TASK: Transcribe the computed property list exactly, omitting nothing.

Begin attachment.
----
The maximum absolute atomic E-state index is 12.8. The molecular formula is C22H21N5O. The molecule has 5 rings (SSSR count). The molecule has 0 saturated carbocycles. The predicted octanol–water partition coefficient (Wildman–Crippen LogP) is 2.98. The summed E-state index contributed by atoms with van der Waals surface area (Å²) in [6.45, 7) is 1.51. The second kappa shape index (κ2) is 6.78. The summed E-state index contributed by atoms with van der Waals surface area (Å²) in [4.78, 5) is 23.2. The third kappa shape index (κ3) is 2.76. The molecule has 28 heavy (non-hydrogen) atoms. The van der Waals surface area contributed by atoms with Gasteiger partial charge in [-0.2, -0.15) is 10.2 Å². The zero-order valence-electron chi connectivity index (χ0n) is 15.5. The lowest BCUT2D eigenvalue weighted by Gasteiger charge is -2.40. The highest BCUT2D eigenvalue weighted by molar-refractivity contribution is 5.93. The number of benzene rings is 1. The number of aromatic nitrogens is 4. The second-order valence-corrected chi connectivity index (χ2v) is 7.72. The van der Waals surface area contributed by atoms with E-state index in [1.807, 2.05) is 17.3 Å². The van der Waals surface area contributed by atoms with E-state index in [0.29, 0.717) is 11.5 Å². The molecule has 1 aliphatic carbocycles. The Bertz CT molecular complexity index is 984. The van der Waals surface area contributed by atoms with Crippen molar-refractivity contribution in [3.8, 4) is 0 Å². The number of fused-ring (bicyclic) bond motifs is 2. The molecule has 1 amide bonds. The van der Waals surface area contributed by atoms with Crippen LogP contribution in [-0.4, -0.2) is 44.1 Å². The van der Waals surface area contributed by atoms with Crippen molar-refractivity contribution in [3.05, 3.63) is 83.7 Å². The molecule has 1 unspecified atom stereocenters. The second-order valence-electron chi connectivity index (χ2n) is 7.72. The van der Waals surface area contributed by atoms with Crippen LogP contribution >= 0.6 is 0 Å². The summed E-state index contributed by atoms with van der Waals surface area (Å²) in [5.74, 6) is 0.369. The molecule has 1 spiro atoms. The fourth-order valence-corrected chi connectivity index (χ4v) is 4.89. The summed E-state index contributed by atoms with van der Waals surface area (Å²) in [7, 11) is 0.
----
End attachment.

The maximum absolute atomic E-state index is 12.8. The molecular formula is C22H21N5O. The molecule has 5 rings (SSSR count). The molecule has 0 saturated carbocycles. The predicted octanol–water partition coefficient (Wildman–Crippen LogP) is 2.98. The summed E-state index contributed by atoms with van der Waals surface area (Å²) in [6.45, 7) is 1.51. The second kappa shape index (κ2) is 6.78. The summed E-state index contributed by atoms with van der Waals surface area (Å²) in [4.78, 5) is 23.2. The third kappa shape index (κ3) is 2.76. The molecule has 28 heavy (non-hydrogen) atoms. The van der Waals surface area contributed by atoms with Gasteiger partial charge in [-0.2, -0.15) is 10.2 Å². The zero-order valence-electron chi connectivity index (χ0n) is 15.5. The lowest BCUT2D eigenvalue weighted by Gasteiger charge is -2.40. The highest BCUT2D eigenvalue weighted by molar-refractivity contribution is 5.93. The number of benzene rings is 1. The number of aromatic nitrogens is 4. The second-order valence-corrected chi connectivity index (χ2v) is 7.72. The van der Waals surface area contributed by atoms with E-state index in [1.807, 2.05) is 17.3 Å². The van der Waals surface area contributed by atoms with E-state index in [0.29, 0.717) is 11.5 Å². The molecule has 1 aliphatic carbocycles. The Bertz CT molecular complexity index is 984. The van der Waals surface area contributed by atoms with Crippen molar-refractivity contribution in [3.8, 4) is 0 Å². The number of fused-ring (bicyclic) bond motifs is 2. The molecule has 1 amide bonds. The van der Waals surface area contributed by atoms with Crippen LogP contribution in [-0.4, -0.2) is 44.1 Å². The van der Waals surface area contributed by atoms with Crippen molar-refractivity contribution in [3.05, 3.63) is 83.7 Å². The molecule has 1 unspecified atom stereocenters. The second-order valence-electron chi connectivity index (χ2n) is 7.72. The van der Waals surface area contributed by atoms with Crippen LogP contribution >= 0.6 is 0 Å². The summed E-state index contributed by atoms with van der Waals surface area (Å²) in [5.74, 6) is 0.369. The molecule has 1 spiro atoms. The fourth-order valence-corrected chi connectivity index (χ4v) is 4.89. The summed E-state index contributed by atoms with van der Waals surface area (Å²) in [7, 11) is 0.